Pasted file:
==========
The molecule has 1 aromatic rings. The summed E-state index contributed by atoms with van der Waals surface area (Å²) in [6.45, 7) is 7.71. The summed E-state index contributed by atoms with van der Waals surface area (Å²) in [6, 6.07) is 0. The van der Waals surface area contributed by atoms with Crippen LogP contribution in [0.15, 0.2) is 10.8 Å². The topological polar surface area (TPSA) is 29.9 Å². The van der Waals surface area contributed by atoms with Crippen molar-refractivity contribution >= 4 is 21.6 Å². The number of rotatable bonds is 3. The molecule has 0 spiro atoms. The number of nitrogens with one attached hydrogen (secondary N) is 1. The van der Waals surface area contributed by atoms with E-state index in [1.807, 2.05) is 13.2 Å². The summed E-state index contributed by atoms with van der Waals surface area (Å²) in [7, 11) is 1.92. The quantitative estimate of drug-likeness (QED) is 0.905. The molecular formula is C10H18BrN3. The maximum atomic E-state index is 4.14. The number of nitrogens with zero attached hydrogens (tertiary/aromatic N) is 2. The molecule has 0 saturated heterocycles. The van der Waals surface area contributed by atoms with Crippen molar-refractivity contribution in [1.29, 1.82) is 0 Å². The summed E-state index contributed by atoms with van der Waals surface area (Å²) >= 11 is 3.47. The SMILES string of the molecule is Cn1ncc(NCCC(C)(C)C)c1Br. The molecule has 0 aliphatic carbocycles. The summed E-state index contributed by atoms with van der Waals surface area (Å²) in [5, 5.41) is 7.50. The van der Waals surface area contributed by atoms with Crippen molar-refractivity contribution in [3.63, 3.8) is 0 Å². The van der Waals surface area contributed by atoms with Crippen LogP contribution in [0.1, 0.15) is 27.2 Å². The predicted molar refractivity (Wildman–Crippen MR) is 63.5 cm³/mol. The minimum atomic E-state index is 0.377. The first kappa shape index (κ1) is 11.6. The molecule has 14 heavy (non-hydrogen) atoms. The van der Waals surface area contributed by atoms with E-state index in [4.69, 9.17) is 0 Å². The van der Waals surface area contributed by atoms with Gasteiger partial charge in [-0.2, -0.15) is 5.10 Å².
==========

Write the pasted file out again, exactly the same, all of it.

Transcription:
The molecule has 1 aromatic rings. The summed E-state index contributed by atoms with van der Waals surface area (Å²) in [6.45, 7) is 7.71. The summed E-state index contributed by atoms with van der Waals surface area (Å²) in [6, 6.07) is 0. The van der Waals surface area contributed by atoms with Crippen LogP contribution in [0.15, 0.2) is 10.8 Å². The topological polar surface area (TPSA) is 29.9 Å². The van der Waals surface area contributed by atoms with Crippen molar-refractivity contribution >= 4 is 21.6 Å². The number of rotatable bonds is 3. The molecule has 0 spiro atoms. The number of nitrogens with one attached hydrogen (secondary N) is 1. The van der Waals surface area contributed by atoms with E-state index in [1.807, 2.05) is 13.2 Å². The summed E-state index contributed by atoms with van der Waals surface area (Å²) in [7, 11) is 1.92. The quantitative estimate of drug-likeness (QED) is 0.905. The molecular formula is C10H18BrN3. The maximum atomic E-state index is 4.14. The number of nitrogens with zero attached hydrogens (tertiary/aromatic N) is 2. The molecule has 0 saturated heterocycles. The van der Waals surface area contributed by atoms with Crippen molar-refractivity contribution in [1.29, 1.82) is 0 Å². The summed E-state index contributed by atoms with van der Waals surface area (Å²) >= 11 is 3.47. The SMILES string of the molecule is Cn1ncc(NCCC(C)(C)C)c1Br. The molecule has 0 aliphatic carbocycles. The summed E-state index contributed by atoms with van der Waals surface area (Å²) in [5, 5.41) is 7.50. The van der Waals surface area contributed by atoms with Crippen molar-refractivity contribution in [3.63, 3.8) is 0 Å². The van der Waals surface area contributed by atoms with Crippen LogP contribution in [0.1, 0.15) is 27.2 Å². The predicted molar refractivity (Wildman–Crippen MR) is 63.5 cm³/mol. The minimum atomic E-state index is 0.377. The first kappa shape index (κ1) is 11.6. The molecule has 14 heavy (non-hydrogen) atoms. The van der Waals surface area contributed by atoms with E-state index in [4.69, 9.17) is 0 Å². The van der Waals surface area contributed by atoms with Gasteiger partial charge in [-0.2, -0.15) is 5.10 Å².